Monday, December 25, 2006


Continued from here:

Sea monsters! Yes, turns out the answer to life, the universe, and everything is... sea monsters. I realize you might wonder how that answers anything, and I would too; but I've been enlightened now.

"I have pictures!" he exclaimed breathlessly, after his mad rush to catch up to me before I leave the place and leave his sensational discovery painfully bottled up inside him like a hermit who won the Mega Millions.

"What pictures?" I ask reflexively, before having time to think if I really want to know, which I didn't.

Taking his cue, he launches into a long monologue that somehow culminates in the grand finale of an incredible answer to all his questions, finally proving his longstanding faith in our mesorah, our sages, and by extension, our God. It goes something like this:

His difficulties all started with the realization that the physical world doesn't really work the way our sages portray it. Once that realization hits -- and when it does, it hits hard -- you start to feel unsure in the logic, metaphysics, philosophy, and theology of our sages as well. After all, if they're wrong in one field of human knowledge, they might be wrong in the others as well. At least it bears investigating. And the result of those investigations is what is feared the most. It is almost an instinctive dread -- a reluctance to take that first step down the slope at the bottom of which we have been taught lies unimaginable horror and debasement.

Now he has nipped the original problem in the bud. Our sages aren't mistaken in the ways of the world; it is we who are simply ignorant and yet to discover how right they really were! And he has the exhibit to prove it. As is well known, Rashi, the brilliant and highly regarded medieval commentator, claims the existence of man-mating mermaids (what fun!); he even identifies them as siren, the name derived from Greek mythology. What do we do with an obviously mythical creature taken for genuine in our mesoreh? Why, we claim it is genuine!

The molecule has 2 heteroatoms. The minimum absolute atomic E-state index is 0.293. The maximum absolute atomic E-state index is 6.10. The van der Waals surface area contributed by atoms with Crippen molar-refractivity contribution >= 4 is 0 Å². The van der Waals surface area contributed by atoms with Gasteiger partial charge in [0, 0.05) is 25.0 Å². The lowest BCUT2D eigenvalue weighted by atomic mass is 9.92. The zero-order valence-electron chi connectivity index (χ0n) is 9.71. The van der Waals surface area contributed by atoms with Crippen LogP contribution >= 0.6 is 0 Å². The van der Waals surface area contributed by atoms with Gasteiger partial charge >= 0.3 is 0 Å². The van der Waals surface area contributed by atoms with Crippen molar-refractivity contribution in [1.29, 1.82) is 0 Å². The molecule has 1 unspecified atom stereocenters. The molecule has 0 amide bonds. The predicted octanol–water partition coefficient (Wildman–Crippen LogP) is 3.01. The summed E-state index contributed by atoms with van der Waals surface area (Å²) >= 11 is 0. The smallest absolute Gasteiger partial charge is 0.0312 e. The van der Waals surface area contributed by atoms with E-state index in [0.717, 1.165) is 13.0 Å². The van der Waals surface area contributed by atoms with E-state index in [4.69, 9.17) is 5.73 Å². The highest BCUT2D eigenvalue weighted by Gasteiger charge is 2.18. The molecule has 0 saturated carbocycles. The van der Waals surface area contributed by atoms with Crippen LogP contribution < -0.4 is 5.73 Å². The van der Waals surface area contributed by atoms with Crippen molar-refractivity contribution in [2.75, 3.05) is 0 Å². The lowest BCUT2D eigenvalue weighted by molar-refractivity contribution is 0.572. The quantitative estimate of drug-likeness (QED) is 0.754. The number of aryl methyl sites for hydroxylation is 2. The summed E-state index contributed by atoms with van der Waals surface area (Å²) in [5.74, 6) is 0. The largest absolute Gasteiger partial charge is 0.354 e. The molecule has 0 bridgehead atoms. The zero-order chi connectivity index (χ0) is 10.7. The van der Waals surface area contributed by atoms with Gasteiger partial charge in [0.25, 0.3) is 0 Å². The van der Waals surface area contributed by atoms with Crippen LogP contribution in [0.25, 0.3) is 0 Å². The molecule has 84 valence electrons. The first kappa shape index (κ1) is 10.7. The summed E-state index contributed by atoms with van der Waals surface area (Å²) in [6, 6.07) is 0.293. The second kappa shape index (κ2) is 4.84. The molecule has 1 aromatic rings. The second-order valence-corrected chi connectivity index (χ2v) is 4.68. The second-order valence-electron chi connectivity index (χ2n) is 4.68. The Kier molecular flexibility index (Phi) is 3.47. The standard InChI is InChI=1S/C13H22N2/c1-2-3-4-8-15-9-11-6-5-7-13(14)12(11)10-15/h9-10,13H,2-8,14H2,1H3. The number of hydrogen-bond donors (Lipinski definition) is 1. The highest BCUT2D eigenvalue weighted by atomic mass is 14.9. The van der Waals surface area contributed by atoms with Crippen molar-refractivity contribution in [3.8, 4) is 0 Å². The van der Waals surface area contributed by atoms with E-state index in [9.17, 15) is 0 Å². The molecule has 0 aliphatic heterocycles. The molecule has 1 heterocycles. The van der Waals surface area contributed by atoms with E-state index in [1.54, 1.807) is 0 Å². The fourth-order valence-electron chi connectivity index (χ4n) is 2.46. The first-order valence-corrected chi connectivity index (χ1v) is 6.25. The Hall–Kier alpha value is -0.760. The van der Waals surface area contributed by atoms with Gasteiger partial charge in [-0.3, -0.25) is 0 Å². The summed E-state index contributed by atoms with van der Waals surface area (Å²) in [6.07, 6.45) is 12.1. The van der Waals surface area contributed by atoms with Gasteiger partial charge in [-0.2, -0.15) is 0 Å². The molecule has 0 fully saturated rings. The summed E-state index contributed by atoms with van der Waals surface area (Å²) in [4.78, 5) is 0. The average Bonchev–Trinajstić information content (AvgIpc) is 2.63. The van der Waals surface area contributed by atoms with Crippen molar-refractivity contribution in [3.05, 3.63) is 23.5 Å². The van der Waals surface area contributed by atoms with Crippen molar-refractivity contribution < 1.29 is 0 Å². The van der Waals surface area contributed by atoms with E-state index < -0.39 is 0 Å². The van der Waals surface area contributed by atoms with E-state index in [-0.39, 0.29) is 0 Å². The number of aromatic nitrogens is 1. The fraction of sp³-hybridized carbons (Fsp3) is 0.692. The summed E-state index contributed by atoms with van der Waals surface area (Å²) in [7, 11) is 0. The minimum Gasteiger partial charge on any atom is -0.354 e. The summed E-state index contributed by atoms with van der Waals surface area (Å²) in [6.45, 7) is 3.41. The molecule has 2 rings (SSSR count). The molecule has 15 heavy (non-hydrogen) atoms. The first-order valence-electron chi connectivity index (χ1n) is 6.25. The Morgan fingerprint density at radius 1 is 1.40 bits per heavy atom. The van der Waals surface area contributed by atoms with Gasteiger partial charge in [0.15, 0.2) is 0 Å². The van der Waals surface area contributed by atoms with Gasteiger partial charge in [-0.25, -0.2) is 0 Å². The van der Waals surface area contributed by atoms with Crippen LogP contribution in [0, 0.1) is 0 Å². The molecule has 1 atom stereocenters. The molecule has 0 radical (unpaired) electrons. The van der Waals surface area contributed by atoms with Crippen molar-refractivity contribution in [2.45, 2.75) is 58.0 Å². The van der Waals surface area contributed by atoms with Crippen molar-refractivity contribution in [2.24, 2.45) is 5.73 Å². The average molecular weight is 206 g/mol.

"The Asian tsunami uncovered amazing creatures," he tells me. "They prove our sages right!"

I know immediately that he is referring to these pictures. These hoaxes have been making the rounds for a long time. But he is convinced.

"Look what the scientists didn't know, but our holy sages did!" he exclaims with great fervor and conviction. His eyes glow with an almost sacred zeal. It suddenly dawns on me that he has invested great emotional capital in persuading me of the correctness of his view. He is hoping to use my change of heart to help dissipate his own troubling and ever-increasing doubts.

"If we didn't know about this, what else don't we know?" he continues excitedly. "We may yet be wrong -- and our sages right -- in medicine, cosmology, physics, zoology......" his voice trails off. I don't know if it is because he suddenly realizes the absurdity of carrying the argument this far, or because he considers his arguments self evident and obviously correct by now. Whatever the case, he finishes with an expectant smile and semi-triumphant but obviously worried demeanor, waiting for my reaction.

I make a split-second decision. Do I laugh at him and tell him he's crazy? Do I send him to the snopes article so he can see the hoax for himself? Do I launch into a philosophical and sociological discussion on the nature of myths in our history and culture?

"You're absolutely right," I say with the most earnest expression I can muster. "Perhaps we are really wrong, and our sages and mesorah always right."

He looks at me quizzically. "What?"

"Yes," I repeat. "We may be full of hubris. Who are we to argue with the greats that came before us? Science might yet change tomorrow after another tsunami, but our knowledge is everlasting."

The smile on his face gets wider -- very wide indeed. He is pleasantly surprised by the easy victory over his inner and outer nemesis. "Right!" he sighs with relief. "Exactly right!"

And thus I put him out of his misery. Back to the old childish and comforting beliefs of his cult; no longer tortured by doubts. (At least until he realizes the foolishness of all this himself -- which will probably not be long in coming, and at which time he'll start bombarding me with more questions, I'm sure.)

As I lay in bed that night, confident that he at least is sleeping well, this nagging doubt kept troubling me: have I done the right thing?